dutch dialogues

The Bridge Pointe neighborhood in Shadowmoss was flooded after Tropical Storm Irma flooded the area in 2017. Organizers of the Dutch Dialogue are working out a strategy of how to live with too much water and use what we have at hand. file/staff

The intent of the Dutch Dialogues is to go to the root of a community’s philosophy about excess water and its responses to it.

For us, it has been to master water by walling it off and pumping it out. What the Dutch have evolved is a strategy for storing and controlling the release of the water, using available land forms to safely live with, or accommodate, excess water.

Living with the water and using what we have at hand is what the Dutch Dialogues are about.

Dutch Dialogues reaffirms some Charleston flood fixes, suggests some tweaks

For five days, our local leaders and Dutch experts worked collaboratively using intense research and focused examinations to outline viable solutions to be presented Sept. 26 at the Gaillard Center.

Preliminary recommendations on July 19 focused on four typical land form uses that offer solutions and can be extended to address flooding and sea level rise challenges for the long haul.

All our cities and towns need tested solutions because we have the same land forms, so paying attention is important for us all.

There is a fundamental fork in our wet roads and communities for us to choose in the fall: push against or accept excess water. Do we take the route less traveled and all that comes with that choice, or do we continue condemning water bombs or throw up our hands?

Nothing is being rubber-stamped, reaffirmed or tweaked by the Dutch process. For us to stay here, it will take the full Dutch focus.

Flooding is existential for all of us as it is in the Netherlands. We have yet to find a way in the last 50-100 years for all of us to exist here safely and affordably. But that is what the Dutch process points toward.

Already in our region, development and employment are moving north and inland to drier land, thereby avoiding the extra costs of high water.

Our imperative is to find and implement a flood protection strategy that will work in this real low world. Otherwise, the policy will be attrition.

No amount of investment in the I-526 project will stanch the shift because this choice forgoes stormwater protections until after 2030, making this road fundamentally unwise.

FRED PALM

S.C. Highway 174

Edisto Island

Pay to Play Act

Kudos to Post and Courier sports columnist Gene Sapakoff for his sharp and progressive views regarding California’s Fair Pay to Play Act.

It is important to recognize the law would not allow universities to pay collegiate athletes, but rather prohibit the NCAA from penalizing athletes for seeking compensation from outside sources.

Sapakoff: Name, image and likeness all part of SEC, ACC hypocrisy

The law will not take effect until 2023, which gives the NCAA more than enough time to change its ancient regulations.

Academic scholarship students are allowed to monetize their name, image and likeness without fear of losing their grant-in-aid.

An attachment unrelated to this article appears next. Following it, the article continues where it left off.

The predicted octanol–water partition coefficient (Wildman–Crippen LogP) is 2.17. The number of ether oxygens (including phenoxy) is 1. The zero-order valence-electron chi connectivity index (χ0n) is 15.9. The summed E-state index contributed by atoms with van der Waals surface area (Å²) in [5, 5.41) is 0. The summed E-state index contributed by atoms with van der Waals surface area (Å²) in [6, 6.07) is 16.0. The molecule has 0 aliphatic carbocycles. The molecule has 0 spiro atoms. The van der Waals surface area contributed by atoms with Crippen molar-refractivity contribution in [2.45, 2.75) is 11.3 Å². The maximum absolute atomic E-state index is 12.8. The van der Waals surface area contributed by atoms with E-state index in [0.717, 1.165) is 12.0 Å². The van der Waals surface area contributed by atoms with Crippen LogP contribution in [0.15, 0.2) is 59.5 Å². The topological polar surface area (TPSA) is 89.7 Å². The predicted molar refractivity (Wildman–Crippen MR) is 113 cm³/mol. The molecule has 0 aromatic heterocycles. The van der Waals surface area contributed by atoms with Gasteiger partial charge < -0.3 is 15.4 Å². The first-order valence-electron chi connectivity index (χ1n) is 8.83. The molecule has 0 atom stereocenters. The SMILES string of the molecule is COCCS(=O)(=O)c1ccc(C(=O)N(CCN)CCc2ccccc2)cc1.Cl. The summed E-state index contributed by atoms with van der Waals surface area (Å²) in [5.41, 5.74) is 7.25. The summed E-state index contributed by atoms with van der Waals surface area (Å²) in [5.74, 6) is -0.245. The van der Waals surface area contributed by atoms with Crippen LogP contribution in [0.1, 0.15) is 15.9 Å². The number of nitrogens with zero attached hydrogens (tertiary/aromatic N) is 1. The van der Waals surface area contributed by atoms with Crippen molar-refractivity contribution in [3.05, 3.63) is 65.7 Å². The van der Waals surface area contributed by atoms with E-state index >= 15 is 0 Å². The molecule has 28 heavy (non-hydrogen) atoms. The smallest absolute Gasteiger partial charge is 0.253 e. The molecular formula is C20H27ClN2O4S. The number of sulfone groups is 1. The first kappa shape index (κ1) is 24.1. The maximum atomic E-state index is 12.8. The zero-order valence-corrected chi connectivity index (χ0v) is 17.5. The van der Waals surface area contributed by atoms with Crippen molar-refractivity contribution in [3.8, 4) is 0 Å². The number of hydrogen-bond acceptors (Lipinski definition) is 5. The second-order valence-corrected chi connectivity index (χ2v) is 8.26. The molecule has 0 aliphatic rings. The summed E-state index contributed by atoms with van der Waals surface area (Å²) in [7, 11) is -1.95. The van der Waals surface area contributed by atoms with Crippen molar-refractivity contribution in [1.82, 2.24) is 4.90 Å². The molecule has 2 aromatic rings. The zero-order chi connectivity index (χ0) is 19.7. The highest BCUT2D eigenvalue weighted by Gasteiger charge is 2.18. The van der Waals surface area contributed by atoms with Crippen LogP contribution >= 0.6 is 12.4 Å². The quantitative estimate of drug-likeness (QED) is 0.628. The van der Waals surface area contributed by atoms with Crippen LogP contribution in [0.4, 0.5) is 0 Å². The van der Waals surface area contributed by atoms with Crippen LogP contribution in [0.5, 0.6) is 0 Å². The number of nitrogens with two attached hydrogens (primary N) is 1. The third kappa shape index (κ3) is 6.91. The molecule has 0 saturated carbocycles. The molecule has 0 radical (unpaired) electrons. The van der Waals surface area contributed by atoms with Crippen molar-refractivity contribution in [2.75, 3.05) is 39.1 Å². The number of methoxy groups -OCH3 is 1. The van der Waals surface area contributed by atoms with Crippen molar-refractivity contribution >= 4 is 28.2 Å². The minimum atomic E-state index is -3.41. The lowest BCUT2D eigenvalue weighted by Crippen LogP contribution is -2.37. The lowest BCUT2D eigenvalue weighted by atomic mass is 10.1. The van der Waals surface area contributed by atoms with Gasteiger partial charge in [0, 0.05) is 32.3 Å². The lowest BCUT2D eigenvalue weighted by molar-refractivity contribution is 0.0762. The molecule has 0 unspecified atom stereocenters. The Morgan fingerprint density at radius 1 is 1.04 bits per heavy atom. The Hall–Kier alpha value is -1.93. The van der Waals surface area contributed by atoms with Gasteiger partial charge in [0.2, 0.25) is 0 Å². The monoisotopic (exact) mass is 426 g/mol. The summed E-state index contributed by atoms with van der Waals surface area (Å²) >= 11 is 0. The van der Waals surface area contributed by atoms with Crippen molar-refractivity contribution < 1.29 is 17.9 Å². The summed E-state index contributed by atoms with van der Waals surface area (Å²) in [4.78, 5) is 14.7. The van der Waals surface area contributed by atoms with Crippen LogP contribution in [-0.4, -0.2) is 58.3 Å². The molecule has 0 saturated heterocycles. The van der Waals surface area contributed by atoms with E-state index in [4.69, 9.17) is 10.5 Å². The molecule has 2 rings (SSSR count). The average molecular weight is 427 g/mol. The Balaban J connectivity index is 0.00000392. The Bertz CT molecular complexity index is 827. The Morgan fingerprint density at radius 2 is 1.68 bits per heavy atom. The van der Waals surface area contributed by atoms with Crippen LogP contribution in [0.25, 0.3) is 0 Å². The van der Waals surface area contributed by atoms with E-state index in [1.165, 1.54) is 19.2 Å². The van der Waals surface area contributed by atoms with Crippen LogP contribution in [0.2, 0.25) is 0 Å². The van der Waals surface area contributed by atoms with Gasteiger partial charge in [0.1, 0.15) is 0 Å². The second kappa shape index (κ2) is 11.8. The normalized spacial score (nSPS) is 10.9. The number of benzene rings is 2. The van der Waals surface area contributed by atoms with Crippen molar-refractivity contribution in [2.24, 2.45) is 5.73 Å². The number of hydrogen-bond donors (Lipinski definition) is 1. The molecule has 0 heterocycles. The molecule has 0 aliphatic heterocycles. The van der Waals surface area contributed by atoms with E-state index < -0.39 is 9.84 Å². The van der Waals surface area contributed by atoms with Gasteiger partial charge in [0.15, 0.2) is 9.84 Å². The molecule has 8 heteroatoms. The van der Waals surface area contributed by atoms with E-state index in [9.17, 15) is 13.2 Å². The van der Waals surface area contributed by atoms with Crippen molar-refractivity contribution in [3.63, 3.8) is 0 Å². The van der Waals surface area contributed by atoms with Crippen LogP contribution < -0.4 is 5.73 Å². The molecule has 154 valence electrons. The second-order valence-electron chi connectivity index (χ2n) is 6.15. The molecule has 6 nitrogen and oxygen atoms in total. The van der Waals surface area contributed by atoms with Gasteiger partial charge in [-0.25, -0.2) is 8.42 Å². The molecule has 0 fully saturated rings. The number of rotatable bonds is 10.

Performing arts students are encouraged to and even required to secure paid engagements to retain their scholarships.

But since 1948, the NCAA has denied athletes these same rights. Seventy years later, revenue from sports media deals, team-licensed products, and now legal SEC- and ACC-state approved wagering on NCAA sports totals over $1 billion s a year. The NCAA’s impassioned defense of amateurism, which is still tied the revenue it earned in 1949, is no longer credible.

I look forward to a South Carolina Fair Pay to Play Act being introduced in the 2020 legislative session.

RANDALL LEWIS HUGHES

Get a weekly recap of South Carolina opinion and analysis from The Post and Courier in your inbox on Monday evenings.


Calm Water Way

Summerville

Posts not filled

Of the 723 key positions in the federal government needing Senate confirmation, President Donald Trump had filled only 464 as of July 12.

There are various reasons for this, including a touch of partisan politics.

Complicating the matter, the president has had to fill some positions multiple times because his choices failed to meet one standard or another of performance. Several of these lapses have included serious legal trouble.

In April, it was the wholesale purging and disruption of the leadership at the Department of Homeland Security. Most recently, it was the resignation of the Secretary of Labor over his handling of a sex crimes case when he was the U.S. Attorney in Miami in 2007. This trend should be troubling and for good reason.

When job openings occur, it’s a fact that bosses often lean toward hiring people like themselves.

Clearly, Trump falls into this category of bosses. Looking back only a few years, Trump has hired many key people who appear to think like him, have similar values and/or behave like he does.

I believe a person’s future behavior tends to follow that of their recent past. To me, this indicates that Trump’s coming appointments will continue to include more characters of a controversial and disruptive nature.

Someone needs to get ahead of the curve on this with the president before the federal government is totally dysfunctional and failing its citizenry catastrophically.

CAREY BRIER

Axtell Drive

Summerville

We're improving out commenting experience.

We’ve temporarily removed comments from articles while we work on a new and better commenting experience. In the meantime, subscribers are encouraged to join the conversation at our Post and Courier Subscribers group on Facebook.